When reflecting back on writing The Sky Might Fall, Latrell James feels relieved to be able to show everyone what he’s been working on since 2015, yet disappointed that some of the personal and external conflicts in his life haven’t changed since he wrote some of the record. Including “Today,” a track he wrote two years ago about the dark world surrounding him. “It was something that happened in the past: on my ‘today.’ I wrote that record in hopes that it wouldn’t happen in the current today. The fact that the lyrics are still relevant—even more relevant—today had me hurt. I was hoping that something would change.”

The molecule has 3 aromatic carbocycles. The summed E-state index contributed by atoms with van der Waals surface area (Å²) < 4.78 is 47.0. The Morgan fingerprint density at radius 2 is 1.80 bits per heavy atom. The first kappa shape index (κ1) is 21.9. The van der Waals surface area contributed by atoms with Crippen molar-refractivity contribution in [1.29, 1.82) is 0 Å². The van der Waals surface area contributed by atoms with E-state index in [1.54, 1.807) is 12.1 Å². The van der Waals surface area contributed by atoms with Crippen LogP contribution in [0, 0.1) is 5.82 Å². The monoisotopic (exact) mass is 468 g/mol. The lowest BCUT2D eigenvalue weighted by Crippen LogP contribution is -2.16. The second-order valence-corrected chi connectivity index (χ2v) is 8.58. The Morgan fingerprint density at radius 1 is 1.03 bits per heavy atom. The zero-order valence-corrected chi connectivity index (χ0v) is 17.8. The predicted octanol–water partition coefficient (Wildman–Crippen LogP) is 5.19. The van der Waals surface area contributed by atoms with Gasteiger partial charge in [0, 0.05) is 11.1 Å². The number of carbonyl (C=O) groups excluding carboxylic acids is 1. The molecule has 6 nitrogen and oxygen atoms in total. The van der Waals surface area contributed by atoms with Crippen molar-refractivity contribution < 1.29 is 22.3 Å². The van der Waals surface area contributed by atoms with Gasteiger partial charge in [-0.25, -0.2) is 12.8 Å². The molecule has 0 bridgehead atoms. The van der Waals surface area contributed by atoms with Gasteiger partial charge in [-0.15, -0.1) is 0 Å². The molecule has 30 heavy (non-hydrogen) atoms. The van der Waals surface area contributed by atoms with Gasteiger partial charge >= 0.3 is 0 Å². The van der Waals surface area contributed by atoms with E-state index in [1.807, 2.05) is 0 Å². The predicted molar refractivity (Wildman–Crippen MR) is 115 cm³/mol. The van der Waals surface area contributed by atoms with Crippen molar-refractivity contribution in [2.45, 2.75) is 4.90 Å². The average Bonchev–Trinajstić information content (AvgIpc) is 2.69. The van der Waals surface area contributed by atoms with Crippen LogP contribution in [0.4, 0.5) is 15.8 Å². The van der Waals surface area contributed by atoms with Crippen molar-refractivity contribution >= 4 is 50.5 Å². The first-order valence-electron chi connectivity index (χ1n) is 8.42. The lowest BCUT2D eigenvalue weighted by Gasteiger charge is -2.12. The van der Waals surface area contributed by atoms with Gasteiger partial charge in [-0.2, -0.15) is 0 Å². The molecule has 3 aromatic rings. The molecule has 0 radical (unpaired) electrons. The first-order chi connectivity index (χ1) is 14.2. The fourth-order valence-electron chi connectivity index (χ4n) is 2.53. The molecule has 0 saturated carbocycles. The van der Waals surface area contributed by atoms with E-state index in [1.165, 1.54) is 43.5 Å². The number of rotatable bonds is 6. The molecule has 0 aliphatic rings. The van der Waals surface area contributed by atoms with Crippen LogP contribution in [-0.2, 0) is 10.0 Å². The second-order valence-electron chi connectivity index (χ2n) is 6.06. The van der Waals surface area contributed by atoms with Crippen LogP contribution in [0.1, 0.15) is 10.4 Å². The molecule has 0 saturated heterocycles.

While Latrell James speaks highly of Boston and the music scenes in it, he also wishes that more people were willing to invest in the hip-hop music scene. Although artists he worked closely with like Cousin Stizz and Michael Christmas have blossomed out of the Boston scene and received label deals in the process, it’s never a sure thing and he believes there aren’t that many platforms for young artists in his scene. He’s seen people leave Boston due to lack of resources, and while he won’t do the same, he wants to be able to “bring that light back here” that radiates in music hubs such as Los Angeles and New York. He wants to build his network nationwide and bring the proper resources needed back to Boston to showcase that Boston does have potential to stand next to those regions.